I was given a copy of Pillars of Grace, volume 2, a book written by Steven J. Lawson. It is part of a series written to show that the doctrines of sovereign grace have been held by faithful men in every era of church history. This volume covers the period between AD 100 to 1564. This is, in my opinion, an important work for reformed people to be aware of since it shows that the doctrines of predestination (Calvinism) is not recent but goes back to the founding of the New Testament church.
One man in particular stood out in my reading. Gottschalk was a monk who lived in the 9th century. He was born in Germany but most of his ministry was in France. He was greatly influenced by the writings of Augustine. Gottschalk’s theology had an overriding sense of the sovereignty of God in all things, but especially in salvation. He taught Augustine’s doctrines of predestination – that God saves his elect and predestines the specific people that he has determined to save. He was strongly opposed to the idea that God’s election is based on his foreknowledge of what people would do. Gottschalk correctly taught that this made man sovereign and God merely responded to man’s determined will.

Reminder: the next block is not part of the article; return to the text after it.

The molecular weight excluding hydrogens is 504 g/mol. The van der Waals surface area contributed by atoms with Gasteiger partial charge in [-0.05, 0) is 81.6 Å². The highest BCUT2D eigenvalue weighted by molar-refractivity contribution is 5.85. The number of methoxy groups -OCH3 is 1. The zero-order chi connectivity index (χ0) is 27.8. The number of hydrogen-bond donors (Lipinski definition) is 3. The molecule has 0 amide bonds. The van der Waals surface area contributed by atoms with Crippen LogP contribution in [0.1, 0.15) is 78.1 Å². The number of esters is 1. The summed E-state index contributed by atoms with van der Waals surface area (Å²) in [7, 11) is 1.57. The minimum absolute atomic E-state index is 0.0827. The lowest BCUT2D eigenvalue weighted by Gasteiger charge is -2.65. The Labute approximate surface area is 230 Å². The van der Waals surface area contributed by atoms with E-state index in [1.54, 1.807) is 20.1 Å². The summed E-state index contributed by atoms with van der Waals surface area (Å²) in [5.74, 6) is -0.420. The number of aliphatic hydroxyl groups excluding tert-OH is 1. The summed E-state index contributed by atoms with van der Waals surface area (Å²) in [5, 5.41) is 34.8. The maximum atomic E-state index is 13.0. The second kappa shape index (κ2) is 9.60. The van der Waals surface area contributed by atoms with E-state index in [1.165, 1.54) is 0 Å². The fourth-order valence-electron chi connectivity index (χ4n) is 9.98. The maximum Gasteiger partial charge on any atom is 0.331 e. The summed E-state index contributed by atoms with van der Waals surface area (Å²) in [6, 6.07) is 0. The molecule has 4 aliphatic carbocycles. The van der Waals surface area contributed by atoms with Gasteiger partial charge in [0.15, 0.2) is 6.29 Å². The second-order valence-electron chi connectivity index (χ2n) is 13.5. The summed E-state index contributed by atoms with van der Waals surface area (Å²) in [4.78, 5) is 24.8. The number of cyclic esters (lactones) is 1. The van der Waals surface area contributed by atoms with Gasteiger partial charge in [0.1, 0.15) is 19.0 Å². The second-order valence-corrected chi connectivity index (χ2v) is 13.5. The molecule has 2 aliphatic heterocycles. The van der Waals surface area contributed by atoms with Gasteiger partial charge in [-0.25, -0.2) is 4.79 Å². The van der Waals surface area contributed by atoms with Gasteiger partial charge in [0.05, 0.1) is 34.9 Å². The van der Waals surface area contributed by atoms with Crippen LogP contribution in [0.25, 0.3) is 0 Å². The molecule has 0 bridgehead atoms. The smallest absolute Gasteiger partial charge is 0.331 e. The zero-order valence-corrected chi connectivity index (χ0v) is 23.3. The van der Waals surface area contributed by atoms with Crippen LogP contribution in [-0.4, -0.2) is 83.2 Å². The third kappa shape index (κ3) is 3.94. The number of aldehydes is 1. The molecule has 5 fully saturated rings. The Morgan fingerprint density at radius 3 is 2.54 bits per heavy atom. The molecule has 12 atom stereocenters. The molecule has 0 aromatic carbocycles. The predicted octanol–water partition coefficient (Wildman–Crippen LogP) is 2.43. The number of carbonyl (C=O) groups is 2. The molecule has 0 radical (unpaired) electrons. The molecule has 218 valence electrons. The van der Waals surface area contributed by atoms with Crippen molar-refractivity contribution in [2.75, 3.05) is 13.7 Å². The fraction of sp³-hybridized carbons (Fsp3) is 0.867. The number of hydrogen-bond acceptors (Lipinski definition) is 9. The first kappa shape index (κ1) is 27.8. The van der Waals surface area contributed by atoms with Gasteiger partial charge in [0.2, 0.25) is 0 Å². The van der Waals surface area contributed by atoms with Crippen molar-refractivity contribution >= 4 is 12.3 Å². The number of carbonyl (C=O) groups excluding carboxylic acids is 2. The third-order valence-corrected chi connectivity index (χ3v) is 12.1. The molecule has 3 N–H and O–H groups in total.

An area that Gottschalk developed more fully was the theology of reprobation – God’s sovereign decree concerning the non-elect. Gottschalk taught that just as God is sovereign in determining who will be saved so he is sovereign in determining who will be reprobate. His view of this area is the understanding reflected in the Westminster Confession of Faith (chapter 3) and other reformed standards.
But for his theological faithfulness Gottschalk was severely persecuted. It is interesting to note that in the history of the church those who have held to divine sovereignty in salvation have been the object of persecution more than any other group. When Gottschalk refused to recant, his archbishop declared him a heretic and imprisoned him. For the next 12 years he was repeatedly flogged with whips and other forms of torture in an attempt to have him sign a confession denouncing God’s sovereignty in salvation. Even after suffering a mental breakdown in prison Gottschalk refused. At the age of 64 he died physically broken but faithful to the end.
The theology we hold and believe to be biblical and thus true, has come to us at a great cost. Others before and after Gottschalk suffered for what we now call the reformed faith. They persevered to the end because they understood that being reformed was not something that could be put aside and still be faithful to the Lord. Since salvation is the work of God, He alone must receive the glory and praise. May God raise up Gottschalks for our generation who will stand firm for the truth, even unto death, that the gospel of divine grace would be proclaimed throughout the world to the praise of the sovereign God.